CELEBRATED throughout Europe and well-known in the US and Asia, visiting Czech pianist Emil Viklicky was joined by trumpeter Miroslav Bukovsky and John Mackey on saxophone for an evening of jazz at the ANU Drill Hall Gallery.
Listening to these three musicians, who are so in touch with not only their instruments but the style, can send a listener into zones of relaxation, calm, joy and excitement, and isn’t that what music is all about?
Surrounded by a spectacular array of large-scale Western Desert paintings in the Drill Hall Gallery, the sound the musicians created added to the colourful atmosphere.
Emil Viklicky’s knowledge and ability is extraordinary. He sits close to the piano and uses his body to push into the keyboard and the sustain pedal barely gets touched, which adds to the bright tones he creates. His playing is more about intuition and feel over a technical ability and along with his at times, loud foot tapping makes his music exceptional.
The trumpet is a favourite instrument of this reviewer, and after two years of practice it was apparent that it was never going to take, so hearing the trumpet in the hands of Miroslav Bukovsky with his clear unencumbered voice and accurate tones make me glad I gave it up to leave it to people like Bukovsky who have a real feel for the quality of its tone.
John Mackey on saxophone, while at times reading from a score, as were all three, improvises and accentuates the music with a unique style and makes each piece his own, even if he hasn’t written it. The mellow velvety tones he crafted in the echoey space cut through with an earthy connection. His quick passages flow seamlessly from his fingers and breathing.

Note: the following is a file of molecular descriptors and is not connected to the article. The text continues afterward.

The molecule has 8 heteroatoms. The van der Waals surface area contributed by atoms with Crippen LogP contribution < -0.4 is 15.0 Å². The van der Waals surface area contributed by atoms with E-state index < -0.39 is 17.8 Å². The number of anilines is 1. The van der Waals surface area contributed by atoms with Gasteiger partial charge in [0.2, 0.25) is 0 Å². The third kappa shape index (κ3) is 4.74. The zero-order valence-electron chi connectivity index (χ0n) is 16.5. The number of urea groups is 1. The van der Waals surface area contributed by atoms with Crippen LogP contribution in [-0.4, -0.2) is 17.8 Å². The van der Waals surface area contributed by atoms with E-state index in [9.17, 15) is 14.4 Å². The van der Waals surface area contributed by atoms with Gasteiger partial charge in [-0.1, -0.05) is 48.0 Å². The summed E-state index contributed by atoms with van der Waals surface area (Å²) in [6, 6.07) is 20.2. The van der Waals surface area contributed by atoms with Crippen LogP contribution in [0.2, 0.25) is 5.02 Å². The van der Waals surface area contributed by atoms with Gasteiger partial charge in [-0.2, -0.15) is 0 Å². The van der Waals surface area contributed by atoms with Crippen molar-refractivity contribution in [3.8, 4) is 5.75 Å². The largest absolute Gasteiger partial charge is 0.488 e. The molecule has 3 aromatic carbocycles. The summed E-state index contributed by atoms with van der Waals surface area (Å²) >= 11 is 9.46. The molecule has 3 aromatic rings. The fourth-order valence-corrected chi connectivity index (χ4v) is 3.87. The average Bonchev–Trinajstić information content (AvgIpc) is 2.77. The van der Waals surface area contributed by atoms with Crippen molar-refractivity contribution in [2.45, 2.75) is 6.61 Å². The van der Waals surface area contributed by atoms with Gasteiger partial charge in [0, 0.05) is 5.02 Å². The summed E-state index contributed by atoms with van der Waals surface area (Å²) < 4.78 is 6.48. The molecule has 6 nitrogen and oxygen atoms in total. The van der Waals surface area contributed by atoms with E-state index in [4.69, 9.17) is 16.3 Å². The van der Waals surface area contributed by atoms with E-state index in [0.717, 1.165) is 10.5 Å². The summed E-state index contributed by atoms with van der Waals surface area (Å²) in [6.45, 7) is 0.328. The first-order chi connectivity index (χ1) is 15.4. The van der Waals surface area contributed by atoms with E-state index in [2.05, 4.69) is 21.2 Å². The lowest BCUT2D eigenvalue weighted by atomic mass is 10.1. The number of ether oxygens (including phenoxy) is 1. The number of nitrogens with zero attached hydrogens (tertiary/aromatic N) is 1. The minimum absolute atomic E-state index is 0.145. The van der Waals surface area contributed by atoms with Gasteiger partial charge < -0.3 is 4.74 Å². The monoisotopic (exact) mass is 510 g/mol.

Viklicky who is inspired by Moravian and other Slavic folk music falls into the same vein as Leoš Janá?ek, so it is only natural that Viklicky would transcribe Janá?ek’s famous five-part “Sinfonietta”. Whether this was a jazz-classical piece or a classical jazz piece, either way, it worked. Its underlying modern style blends well with the sound of jazz. It slipped between “classical” and jazz styles impeccably. The solos were well poised and placed, which made it a stylish arrangement.
Beginning darkly on piano, Bukovsky’s piece which he said was, “a sort of requiem for Miles Davis”, spoke clearly of Davis in a sultry way. The low to high note transitions on trumpet hit exactly where they should, and the music created an image that seemed to sing Mi-les.
A brighter and quicker piece was the last work scheduled for the night, which was an adaption of a Moravian men’s choir piece. While the score was keenly watched by the players it still sounded like free and flowing jazz as did the jumping encore.
This is music that should be heard, but, you can’t escape feeling it.